Wall Street Journal Reports on Wasting Disease Pig Virus DNA in Paul Offit Merck RotaTeq Vaccine
Posted May 07 2010 12:00am
Vaccine safety should be a national conversation, outside of the autism world, which has been branded by our government and media from coast to coast as "crazy people." Remember HHS's Kathleen Sebelius's admission in Reader's Digest : "There are groups out there that insist that vaccines are responsible for a variety of problems despite all scientific evidence to the contrary. We have reached out to media outlets to try to get them to not give the views of these people equal weight in their reporting to what science has shown and continues to show about the safety of vaccines,” Do you know who is in charge of Merck's vaccine division? Former CDC head Dr. Julie Gerberding. Can you see the tendrils weaving from big pharma straight into the heart of our government? In the meantime, we have millions of doses of unused swine flu vaccine laden with mercury to destroy or sell to third world nations. And vaccine induced epilepsy just got the brush off from Dr. Max Wiznitzer and others in expendable children who would have developed seizures anyway in the media this week.
We invite you to comment at the WSJ site. Yes, you have to subscribe. Write it off at tax time as a mental health expense.
WASHINGTON—The Food and Drug Administration said Thursday that fragments of two types of pig viruses were found in Merck & Co.'s Rotateq vaccine.
One virus is the same one found in GlaxoSmithKline PLC's Rotarix vaccine in March. At the time, the FDA recommended doctors stop using that vaccine and use Rotateq. Both vaccines are designed to protect infants from a gastrointestinal illness caused by rotavirus.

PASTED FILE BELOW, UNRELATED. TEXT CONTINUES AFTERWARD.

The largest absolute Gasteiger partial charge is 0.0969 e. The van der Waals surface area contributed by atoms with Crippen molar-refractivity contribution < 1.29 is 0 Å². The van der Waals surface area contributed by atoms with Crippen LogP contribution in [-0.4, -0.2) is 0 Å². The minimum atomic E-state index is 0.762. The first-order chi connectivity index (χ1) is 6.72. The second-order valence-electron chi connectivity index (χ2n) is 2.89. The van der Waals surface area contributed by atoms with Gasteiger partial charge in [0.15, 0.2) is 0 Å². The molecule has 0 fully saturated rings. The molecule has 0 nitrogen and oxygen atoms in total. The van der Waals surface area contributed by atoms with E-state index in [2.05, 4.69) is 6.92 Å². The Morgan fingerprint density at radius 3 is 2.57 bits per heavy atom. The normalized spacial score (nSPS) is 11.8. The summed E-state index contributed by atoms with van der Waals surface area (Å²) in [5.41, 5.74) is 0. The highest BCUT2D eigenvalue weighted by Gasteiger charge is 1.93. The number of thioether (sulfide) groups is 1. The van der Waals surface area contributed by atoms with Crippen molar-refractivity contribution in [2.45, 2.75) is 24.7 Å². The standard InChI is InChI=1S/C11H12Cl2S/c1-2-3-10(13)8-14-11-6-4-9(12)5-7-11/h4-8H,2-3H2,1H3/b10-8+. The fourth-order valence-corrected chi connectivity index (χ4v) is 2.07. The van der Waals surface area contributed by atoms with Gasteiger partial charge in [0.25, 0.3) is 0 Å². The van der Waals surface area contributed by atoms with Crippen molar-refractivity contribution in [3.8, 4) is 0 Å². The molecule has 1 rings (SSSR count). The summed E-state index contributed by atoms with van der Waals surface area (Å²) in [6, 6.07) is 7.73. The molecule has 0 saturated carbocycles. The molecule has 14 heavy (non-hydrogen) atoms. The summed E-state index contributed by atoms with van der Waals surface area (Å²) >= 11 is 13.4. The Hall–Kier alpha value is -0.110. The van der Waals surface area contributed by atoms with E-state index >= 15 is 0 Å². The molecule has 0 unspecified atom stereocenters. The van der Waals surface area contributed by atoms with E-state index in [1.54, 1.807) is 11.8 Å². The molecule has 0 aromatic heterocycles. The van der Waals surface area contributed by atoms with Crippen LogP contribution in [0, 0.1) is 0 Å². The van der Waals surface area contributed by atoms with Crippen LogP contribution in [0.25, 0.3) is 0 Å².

FDA's vaccine advisory panel has been previously scheduled to discuss Rotarix at a meeting on Friday. The agency said the panel would now also discuss Rotateq.
The FDA said Merck recently informed the agency that preliminary tests identified fragments of DNA from two types of porcine circoviruses, or pig viruses.
The FDA said the agency "has no evidence to date that these findings pertaining to Rotarix and Rotateq pose a safety risk."
Specifically, the tests identified fragments of DNA from PCV1 and from a related porcine circovirus, PCV2, in its Rotateq vaccine. PCV1 and PCV2 are common in pigs. Neither PCV1 nor PCV2 are known to cause illness in humans, but PCV2 may cause illness in pigs, the FDA said. Fragments from the PCV1 virus have been found in Glaxo's Rotarix.
The agency also said Merck's findings suggest that the number of PCV DNA fragments in its vaccine may be smaller than what has been found in Rotarix.
The FDA said both GSK and Merck and conducting additional testing on their vaccines. "After considering the input of the committee's experts and the available scientific information, FDA will make further recommendations on the use of the licensed rotavirus vaccines in the United States," the agency said.